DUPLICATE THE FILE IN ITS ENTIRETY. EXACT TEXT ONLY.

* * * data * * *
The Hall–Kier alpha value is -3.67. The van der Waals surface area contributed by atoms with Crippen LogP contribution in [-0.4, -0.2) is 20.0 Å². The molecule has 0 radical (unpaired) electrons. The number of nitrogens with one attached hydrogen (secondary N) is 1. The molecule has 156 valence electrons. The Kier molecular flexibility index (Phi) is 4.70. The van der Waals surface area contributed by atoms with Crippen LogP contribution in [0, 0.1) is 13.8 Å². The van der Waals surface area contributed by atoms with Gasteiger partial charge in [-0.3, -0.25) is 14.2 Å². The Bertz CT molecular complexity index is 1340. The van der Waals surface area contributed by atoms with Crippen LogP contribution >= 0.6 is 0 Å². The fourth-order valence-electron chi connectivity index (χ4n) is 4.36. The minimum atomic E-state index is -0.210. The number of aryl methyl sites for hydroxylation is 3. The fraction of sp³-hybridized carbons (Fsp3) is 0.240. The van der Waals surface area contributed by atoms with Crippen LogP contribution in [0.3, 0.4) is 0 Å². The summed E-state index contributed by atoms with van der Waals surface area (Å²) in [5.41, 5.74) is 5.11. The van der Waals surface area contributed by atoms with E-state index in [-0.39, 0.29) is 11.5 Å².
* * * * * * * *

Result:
The Hall–Kier alpha value is -3.67. The van der Waals surface area contributed by atoms with Crippen LogP contribution in [-0.4, -0.2) is 20.0 Å². The molecule has 0 radical (unpaired) electrons. The number of nitrogens with one attached hydrogen (secondary N) is 1. The molecule has 156 valence electrons. The Kier molecular flexibility index (Phi) is 4.70. The van der Waals surface area contributed by atoms with Crippen LogP contribution in [0, 0.1) is 13.8 Å². The van der Waals surface area contributed by atoms with Gasteiger partial charge in [-0.3, -0.25) is 14.2 Å². The Bertz CT molecular complexity index is 1340. The van der Waals surface area contributed by atoms with Crippen LogP contribution >= 0.6 is 0 Å². The fourth-order valence-electron chi connectivity index (χ4n) is 4.36. The minimum atomic E-state index is -0.210. The number of aryl methyl sites for hydroxylation is 3. The fraction of sp³-hybridized carbons (Fsp3) is 0.240. The van der Waals surface area contributed by atoms with Crippen LogP contribution in [0.3, 0.4) is 0 Å². The summed E-state index contributed by atoms with van der Waals surface area (Å²) in [5.41, 5.74) is 5.11. The van der Waals surface area contributed by atoms with E-state index in [-0.39, 0.29) is 11.5 Å².